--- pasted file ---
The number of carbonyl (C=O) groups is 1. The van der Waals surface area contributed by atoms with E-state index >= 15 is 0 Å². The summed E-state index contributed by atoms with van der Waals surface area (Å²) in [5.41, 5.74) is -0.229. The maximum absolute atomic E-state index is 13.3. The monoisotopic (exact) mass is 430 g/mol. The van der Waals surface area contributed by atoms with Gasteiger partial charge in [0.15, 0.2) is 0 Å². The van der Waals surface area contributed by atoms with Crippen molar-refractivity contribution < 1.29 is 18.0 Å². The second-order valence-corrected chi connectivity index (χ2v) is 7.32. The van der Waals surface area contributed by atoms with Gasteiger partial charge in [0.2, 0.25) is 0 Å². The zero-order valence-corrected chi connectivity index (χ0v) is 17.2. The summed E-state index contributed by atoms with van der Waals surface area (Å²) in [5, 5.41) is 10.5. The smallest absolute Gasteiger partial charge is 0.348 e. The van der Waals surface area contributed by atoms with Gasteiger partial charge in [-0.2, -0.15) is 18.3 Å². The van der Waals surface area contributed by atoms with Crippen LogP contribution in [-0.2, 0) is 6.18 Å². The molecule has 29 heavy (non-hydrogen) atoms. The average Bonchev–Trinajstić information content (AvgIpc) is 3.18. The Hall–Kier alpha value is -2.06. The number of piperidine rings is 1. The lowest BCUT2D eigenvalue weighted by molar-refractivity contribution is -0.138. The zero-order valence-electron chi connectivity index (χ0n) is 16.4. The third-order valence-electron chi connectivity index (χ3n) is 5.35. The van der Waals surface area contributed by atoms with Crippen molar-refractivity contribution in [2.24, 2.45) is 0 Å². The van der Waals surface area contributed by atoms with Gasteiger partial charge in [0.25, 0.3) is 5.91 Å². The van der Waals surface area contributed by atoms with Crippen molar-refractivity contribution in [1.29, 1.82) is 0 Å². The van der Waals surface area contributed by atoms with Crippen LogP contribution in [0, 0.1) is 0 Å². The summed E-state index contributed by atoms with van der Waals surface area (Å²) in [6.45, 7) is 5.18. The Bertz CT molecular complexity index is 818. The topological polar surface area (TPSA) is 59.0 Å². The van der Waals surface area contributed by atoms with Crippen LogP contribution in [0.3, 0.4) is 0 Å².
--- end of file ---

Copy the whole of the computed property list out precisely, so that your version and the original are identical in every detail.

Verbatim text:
The number of carbonyl (C=O) groups is 1. The van der Waals surface area contributed by atoms with E-state index >= 15 is 0 Å². The summed E-state index contributed by atoms with van der Waals surface area (Å²) in [5.41, 5.74) is -0.229. The maximum absolute atomic E-state index is 13.3. The monoisotopic (exact) mass is 430 g/mol. The van der Waals surface area contributed by atoms with Gasteiger partial charge in [0.15, 0.2) is 0 Å². The van der Waals surface area contributed by atoms with Crippen molar-refractivity contribution < 1.29 is 18.0 Å². The second-order valence-corrected chi connectivity index (χ2v) is 7.32. The van der Waals surface area contributed by atoms with Gasteiger partial charge in [0.2, 0.25) is 0 Å². The zero-order valence-corrected chi connectivity index (χ0v) is 17.2. The summed E-state index contributed by atoms with van der Waals surface area (Å²) in [5, 5.41) is 10.5. The smallest absolute Gasteiger partial charge is 0.348 e. The van der Waals surface area contributed by atoms with Gasteiger partial charge in [-0.2, -0.15) is 18.3 Å². The van der Waals surface area contributed by atoms with Crippen LogP contribution in [-0.2, 0) is 6.18 Å². The molecule has 29 heavy (non-hydrogen) atoms. The average Bonchev–Trinajstić information content (AvgIpc) is 3.18. The Hall–Kier alpha value is -2.06. The number of piperidine rings is 1. The lowest BCUT2D eigenvalue weighted by molar-refractivity contribution is -0.138. The zero-order valence-electron chi connectivity index (χ0n) is 16.4. The third-order valence-electron chi connectivity index (χ3n) is 5.35. The van der Waals surface area contributed by atoms with Crippen molar-refractivity contribution in [2.24, 2.45) is 0 Å². The van der Waals surface area contributed by atoms with Gasteiger partial charge in [0.25, 0.3) is 5.91 Å². The van der Waals surface area contributed by atoms with Crippen molar-refractivity contribution in [1.29, 1.82) is 0 Å². The van der Waals surface area contributed by atoms with Crippen LogP contribution in [0, 0.1) is 0 Å². The summed E-state index contributed by atoms with van der Waals surface area (Å²) in [6.45, 7) is 5.18. The Bertz CT molecular complexity index is 818. The topological polar surface area (TPSA) is 59.0 Å². The van der Waals surface area contributed by atoms with Crippen LogP contribution in [0.3, 0.4) is 0 Å².